Stina Hasse

Stina Hasse is a PhD student at the Department of Arts and Cultural Studies, University of Copenhagen, where she is researching our relationships with machines, specifically in relation to speech synthesis and the sound of robots.

Delete, Replace & Represent: Politics of Speech Synthesis

At this seminar I will explore speech synthesis in terms of personification, representation and neutrality of the machine/software in relation to the concept of the deboned condition as described by Douglas Kahn in Noise, Water, Meat: A History of Sound in the Arts from 1999.

Below is a test of the speech synthesis used in Google Translate reading out an excerpt from the Ursonate or Sonate in Urlauten (1922-1932) by Kurt Schwitters.




This test uses the following languages that has speech synthesis on Google Translate,  March 2015

Skærmbillede 2015-03-16 kl. 19.07.33

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5 thoughts on “Stina Hasse

  1. Hi Stina, interesting project and a good outset you have in google translate – a tool that everybody can relate to of some sort. I would be interested to hear you elaborate on how you would characterize the sound of the robot contra the sound of the human. Regarding your doubts about doing “artistic research” I would encourage you to make more practical experiments e.g. into other robotic voices, because it seems there’s a lot of knowledge in this material to gain.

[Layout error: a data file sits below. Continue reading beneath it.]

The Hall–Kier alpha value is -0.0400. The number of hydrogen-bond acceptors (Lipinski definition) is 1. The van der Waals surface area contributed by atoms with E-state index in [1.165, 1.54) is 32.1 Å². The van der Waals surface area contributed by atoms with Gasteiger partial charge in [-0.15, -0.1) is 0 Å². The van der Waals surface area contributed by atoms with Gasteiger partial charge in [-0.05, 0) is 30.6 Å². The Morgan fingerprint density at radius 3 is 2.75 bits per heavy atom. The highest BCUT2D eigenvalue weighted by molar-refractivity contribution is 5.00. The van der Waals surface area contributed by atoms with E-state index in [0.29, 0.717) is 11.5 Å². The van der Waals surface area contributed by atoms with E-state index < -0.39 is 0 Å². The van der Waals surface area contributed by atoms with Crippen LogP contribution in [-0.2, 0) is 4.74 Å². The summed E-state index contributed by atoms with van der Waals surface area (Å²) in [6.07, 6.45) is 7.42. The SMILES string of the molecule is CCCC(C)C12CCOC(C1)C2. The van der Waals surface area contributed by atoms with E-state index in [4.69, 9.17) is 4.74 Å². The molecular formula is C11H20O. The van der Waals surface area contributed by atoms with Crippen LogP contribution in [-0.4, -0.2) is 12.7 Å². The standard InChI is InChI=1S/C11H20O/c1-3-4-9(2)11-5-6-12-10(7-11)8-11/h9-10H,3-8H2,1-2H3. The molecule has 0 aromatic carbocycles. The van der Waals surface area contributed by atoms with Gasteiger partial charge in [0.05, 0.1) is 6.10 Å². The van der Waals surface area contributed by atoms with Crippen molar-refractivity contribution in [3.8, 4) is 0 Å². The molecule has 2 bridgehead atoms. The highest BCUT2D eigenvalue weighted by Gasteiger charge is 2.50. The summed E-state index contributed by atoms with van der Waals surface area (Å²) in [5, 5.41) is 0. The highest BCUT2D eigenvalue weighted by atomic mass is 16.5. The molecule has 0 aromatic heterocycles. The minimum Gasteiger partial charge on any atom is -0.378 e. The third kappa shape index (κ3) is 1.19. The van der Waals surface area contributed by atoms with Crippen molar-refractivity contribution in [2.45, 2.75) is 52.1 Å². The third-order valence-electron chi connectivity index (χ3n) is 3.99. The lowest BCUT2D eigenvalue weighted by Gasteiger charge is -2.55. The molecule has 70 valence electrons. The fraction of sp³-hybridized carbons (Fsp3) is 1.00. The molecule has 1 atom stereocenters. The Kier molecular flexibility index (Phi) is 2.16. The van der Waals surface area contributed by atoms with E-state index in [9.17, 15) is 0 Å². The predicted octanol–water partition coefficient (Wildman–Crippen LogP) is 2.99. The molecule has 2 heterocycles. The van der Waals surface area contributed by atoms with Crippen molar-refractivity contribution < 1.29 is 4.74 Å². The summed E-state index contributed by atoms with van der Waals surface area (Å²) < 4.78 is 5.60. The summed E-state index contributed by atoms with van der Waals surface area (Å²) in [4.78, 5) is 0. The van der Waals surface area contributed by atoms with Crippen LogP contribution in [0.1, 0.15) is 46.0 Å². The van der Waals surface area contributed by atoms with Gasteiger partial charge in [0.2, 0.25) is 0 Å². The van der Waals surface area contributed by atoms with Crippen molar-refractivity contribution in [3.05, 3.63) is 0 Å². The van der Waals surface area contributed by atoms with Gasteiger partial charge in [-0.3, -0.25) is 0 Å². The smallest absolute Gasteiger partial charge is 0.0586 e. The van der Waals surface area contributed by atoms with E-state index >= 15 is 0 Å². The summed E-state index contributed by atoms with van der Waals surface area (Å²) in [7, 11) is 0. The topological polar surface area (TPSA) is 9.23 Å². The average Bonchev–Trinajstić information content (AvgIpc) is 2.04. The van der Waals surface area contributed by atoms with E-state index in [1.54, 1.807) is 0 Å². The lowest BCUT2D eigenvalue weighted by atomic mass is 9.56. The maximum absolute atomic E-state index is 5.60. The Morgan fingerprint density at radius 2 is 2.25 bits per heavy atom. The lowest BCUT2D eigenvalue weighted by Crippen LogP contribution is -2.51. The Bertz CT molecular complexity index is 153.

2. Hi Stina,
    I think it might be interested to examine the algorithm, how logic of artificial intelligence – on how computer/code shapes the ryhthms, pronounciation of text. But i am not sure how you can get access to it, or might be google is employing other algorithm instead of developing on their own. -Winnie


  3. hi Stine,

    Interesting. With regard to your ‘neutrality’ I’m wondering about the ‘neutrality’ of using Google. Which is a corporation, or advertising agency (96% of its profit) that it draws on all the unpaid labour of people contributing (using their ‘free services) of Google Translate. People exchange with their data. Neutrality is also a larger question of the internet and how and what neutrality is.
    Second, what is ‘representation’ and ‘unrepresentation’? There’s a whole discourse about ‘non-representational’ theory by Nigel Thrift, et al. that might have some application here.
    Personally, I read so much stuff with text to speech. Ok, Apple software at the moment. But just like Google translate there are other open source variants.


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